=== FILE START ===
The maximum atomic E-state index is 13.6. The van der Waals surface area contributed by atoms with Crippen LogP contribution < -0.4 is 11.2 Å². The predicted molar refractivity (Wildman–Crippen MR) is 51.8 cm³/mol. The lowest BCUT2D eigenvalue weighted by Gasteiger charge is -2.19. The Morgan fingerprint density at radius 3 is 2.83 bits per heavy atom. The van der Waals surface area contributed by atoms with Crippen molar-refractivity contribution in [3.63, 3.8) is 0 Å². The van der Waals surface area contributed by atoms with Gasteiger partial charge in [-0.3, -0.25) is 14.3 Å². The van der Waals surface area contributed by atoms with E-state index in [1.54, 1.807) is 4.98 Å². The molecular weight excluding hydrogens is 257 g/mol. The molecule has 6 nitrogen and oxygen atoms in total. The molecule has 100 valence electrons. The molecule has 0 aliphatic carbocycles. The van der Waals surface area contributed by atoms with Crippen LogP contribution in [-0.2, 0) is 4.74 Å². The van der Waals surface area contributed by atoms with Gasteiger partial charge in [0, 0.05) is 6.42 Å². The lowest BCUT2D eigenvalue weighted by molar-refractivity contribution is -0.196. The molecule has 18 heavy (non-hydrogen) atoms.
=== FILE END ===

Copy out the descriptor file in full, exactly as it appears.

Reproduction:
The maximum atomic E-state index is 13.6. The van der Waals surface area contributed by atoms with Crippen LogP contribution < -0.4 is 11.2 Å². The predicted molar refractivity (Wildman–Crippen MR) is 51.8 cm³/mol. The lowest BCUT2D eigenvalue weighted by Gasteiger charge is -2.19. The Morgan fingerprint density at radius 3 is 2.83 bits per heavy atom. The van der Waals surface area contributed by atoms with Crippen molar-refractivity contribution in [3.63, 3.8) is 0 Å². The van der Waals surface area contributed by atoms with Gasteiger partial charge in [-0.3, -0.25) is 14.3 Å². The van der Waals surface area contributed by atoms with E-state index in [1.54, 1.807) is 4.98 Å². The molecular weight excluding hydrogens is 257 g/mol. The molecule has 6 nitrogen and oxygen atoms in total. The molecule has 100 valence electrons. The molecule has 0 aliphatic carbocycles. The van der Waals surface area contributed by atoms with Crippen LogP contribution in [-0.2, 0) is 4.74 Å². The van der Waals surface area contributed by atoms with Gasteiger partial charge in [0, 0.05) is 6.42 Å². The lowest BCUT2D eigenvalue weighted by molar-refractivity contribution is -0.196. The molecule has 18 heavy (non-hydrogen) atoms.